Fair or not, generations are often remembered by events that coincide with their lives. Stories are told to younger generations about what it was like to be alive during these events. Sometimes, these are dramatic, world-altering events, such as World War II, the JFK assassination, or the 9/11 attacks. Other times, these events are much more light-hearted, revolving around famous athletes or concerts like Woodstock.
For a generation of filmgoers in the late ’70s and early ’80s, the Star Wars franchise was their defining moment. The original release of A New Hope far exceeded anyone’s wildest expectations and launched one of the biggest entertainment franchise in the world. Adjusted for inflation, the three films that make up the original trilogy rank in the top-20 grossing films of all time. Sadly, these were all released before I was even born.
I was around, however, for the release of the prequels, and remember the passion and excitement surrounding the release of the first prequel The Phantom Menace. Finally, I would be able to experience the energy and fun of the theatrical launch of a Star Wars film! A wee lad of 15, I remember trying to buy tickets to opening weekend, only for the theater near my house to be sold out.
Maybe the film gods did me a favor there.
It’s well-documented now that the prequel trilogy, while incredibly successful financially, couldn’t come close to replicating the critical and emotional success of Episodes IV, V, and VI. When you combine that with George Lucas’s constant tinkering with the original trilogy, adding needless CGI and altering the timeline of events, it’s certainly understandable that people have become skeptical of the forthcoming new films.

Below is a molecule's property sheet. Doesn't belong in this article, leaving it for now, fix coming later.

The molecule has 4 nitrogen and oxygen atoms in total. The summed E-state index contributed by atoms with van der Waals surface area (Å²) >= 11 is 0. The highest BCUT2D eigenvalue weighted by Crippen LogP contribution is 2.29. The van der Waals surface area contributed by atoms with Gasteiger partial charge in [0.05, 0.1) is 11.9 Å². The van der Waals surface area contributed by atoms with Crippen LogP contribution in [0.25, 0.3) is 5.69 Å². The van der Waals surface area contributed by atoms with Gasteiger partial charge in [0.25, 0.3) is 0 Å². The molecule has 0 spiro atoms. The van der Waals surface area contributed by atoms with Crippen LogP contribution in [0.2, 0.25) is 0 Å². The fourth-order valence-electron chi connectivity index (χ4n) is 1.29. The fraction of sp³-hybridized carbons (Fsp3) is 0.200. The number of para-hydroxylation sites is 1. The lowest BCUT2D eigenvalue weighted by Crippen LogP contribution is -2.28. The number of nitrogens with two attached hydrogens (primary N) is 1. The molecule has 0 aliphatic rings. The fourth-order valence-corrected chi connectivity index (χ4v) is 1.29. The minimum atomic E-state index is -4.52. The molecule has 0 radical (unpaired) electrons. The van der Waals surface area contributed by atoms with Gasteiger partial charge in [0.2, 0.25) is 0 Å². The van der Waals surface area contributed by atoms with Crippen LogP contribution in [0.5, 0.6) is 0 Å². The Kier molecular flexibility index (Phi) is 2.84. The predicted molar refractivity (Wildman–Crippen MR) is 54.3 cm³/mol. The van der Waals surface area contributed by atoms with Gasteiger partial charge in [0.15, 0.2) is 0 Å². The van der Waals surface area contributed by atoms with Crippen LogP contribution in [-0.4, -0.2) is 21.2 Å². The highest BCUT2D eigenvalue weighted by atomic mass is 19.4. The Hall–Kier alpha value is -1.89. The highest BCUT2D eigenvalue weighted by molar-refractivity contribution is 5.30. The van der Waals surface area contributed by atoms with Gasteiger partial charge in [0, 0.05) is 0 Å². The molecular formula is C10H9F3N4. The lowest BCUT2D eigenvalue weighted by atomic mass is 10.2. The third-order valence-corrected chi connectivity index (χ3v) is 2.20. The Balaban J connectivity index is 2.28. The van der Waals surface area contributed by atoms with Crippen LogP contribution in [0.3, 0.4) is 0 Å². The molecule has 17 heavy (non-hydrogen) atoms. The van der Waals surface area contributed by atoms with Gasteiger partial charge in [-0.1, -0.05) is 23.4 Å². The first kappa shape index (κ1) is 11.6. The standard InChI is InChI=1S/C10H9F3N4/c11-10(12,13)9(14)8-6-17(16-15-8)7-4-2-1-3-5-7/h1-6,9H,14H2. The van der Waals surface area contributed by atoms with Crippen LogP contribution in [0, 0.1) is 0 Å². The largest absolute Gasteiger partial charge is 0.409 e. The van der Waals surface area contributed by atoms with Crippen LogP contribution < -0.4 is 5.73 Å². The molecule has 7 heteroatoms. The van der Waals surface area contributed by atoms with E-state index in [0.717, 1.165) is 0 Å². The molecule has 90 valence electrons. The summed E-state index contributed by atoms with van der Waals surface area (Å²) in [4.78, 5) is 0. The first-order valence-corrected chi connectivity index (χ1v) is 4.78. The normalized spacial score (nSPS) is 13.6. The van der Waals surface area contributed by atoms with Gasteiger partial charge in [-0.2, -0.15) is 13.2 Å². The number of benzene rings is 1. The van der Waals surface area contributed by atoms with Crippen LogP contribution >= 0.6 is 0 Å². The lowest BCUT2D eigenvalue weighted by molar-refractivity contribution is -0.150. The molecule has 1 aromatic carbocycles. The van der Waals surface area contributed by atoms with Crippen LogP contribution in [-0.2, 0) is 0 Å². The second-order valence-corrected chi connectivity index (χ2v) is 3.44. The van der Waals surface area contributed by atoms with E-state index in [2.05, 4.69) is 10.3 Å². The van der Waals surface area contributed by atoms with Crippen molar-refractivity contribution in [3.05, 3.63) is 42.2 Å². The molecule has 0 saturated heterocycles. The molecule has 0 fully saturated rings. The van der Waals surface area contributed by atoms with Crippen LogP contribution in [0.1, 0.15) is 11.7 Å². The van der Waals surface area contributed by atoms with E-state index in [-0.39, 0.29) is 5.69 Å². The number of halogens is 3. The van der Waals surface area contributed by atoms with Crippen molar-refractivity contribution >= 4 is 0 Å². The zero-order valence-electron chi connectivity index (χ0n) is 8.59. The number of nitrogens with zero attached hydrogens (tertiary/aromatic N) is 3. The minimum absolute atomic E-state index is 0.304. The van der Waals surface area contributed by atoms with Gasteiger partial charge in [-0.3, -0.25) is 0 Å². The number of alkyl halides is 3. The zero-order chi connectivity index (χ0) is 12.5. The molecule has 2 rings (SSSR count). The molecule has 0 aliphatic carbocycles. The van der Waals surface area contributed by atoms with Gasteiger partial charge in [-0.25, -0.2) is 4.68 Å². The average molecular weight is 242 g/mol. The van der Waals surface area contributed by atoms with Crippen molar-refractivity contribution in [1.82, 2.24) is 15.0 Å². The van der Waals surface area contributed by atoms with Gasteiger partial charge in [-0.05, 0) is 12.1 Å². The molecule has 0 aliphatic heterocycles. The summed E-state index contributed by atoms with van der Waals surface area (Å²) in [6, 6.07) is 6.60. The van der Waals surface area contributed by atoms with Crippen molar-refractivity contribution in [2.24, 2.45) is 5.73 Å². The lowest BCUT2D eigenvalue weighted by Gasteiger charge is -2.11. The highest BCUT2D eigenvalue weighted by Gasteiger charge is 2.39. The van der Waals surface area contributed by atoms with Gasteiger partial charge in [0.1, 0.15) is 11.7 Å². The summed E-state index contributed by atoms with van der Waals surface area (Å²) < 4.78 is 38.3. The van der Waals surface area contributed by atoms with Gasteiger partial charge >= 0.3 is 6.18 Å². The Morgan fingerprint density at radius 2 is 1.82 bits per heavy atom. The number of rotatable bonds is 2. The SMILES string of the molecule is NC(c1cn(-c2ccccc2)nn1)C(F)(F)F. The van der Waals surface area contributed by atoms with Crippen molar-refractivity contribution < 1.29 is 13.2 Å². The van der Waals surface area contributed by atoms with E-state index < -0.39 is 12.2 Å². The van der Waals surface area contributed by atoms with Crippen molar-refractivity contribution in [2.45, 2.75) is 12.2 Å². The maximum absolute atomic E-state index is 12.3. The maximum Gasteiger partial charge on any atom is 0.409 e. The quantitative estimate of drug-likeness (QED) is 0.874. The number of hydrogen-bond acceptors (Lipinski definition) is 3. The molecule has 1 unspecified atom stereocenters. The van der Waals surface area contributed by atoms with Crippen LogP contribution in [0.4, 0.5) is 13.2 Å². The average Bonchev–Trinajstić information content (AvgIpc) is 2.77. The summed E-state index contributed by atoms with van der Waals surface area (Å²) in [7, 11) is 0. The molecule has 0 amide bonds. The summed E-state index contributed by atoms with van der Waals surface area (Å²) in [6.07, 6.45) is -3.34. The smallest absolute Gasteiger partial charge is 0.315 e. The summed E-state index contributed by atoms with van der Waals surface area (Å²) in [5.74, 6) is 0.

And it’s to you jaded skeptics that I say this:
Allay your fears. Go see The Force Awakens. Right meow.
When he was tasked with reviving the ailing Star Trek franchise, writer/director JJ Abrams faced the daunting prospect of appeasing the hardcore Trekkies and attracting the casual fans to the franchise as well. For the most part, he succeeded with the 2009 release by injecting humor and sleek visuals while paying homage to the various shows by adding various pieces of nostalgia throughout the film. The result was a funny, action-filled visual tour-de-force that’s prompted at least two film sequels and a new unnamed television show. Seeing this success, Disney (fresh off the acquisition of the franchise) was quick to tie Abrams to Episode VII in the hopes he could do the same. The result is a film that’s likely to win over a new generation of fans and appeal to older generations who grew up watching the movies and reading the books.
Returning in their familiar roles are much of the core of the original trilogy. Mark Hamill is back as Luke Skywalker, the last of the Jedi whose disappearance prompts the events of the film. Carrie Fisher returns as Leia Organa, this time as a general of the Resistance, which has evolved from the Republic of the original trilogy. Han Solo (Harrison Ford), Chewbacca (Peter Mayhew), C-3P0 (Anthony Daniels), and R2-D2 all make appearances in the film. Much of their interactions and dialogue are very familiar; I found myself smiling and laughing several times like I was part of a friendly reunion, remembering old times.
For the most part, though, their roles give way to the new generation the trilogy focuses on, namely Rey (Daisy Ridley), Finn (John Boyega), Kylo Ren (Adam Driver), and Poe Dameron (Oscar Isaac), along with new adorable android BB-8.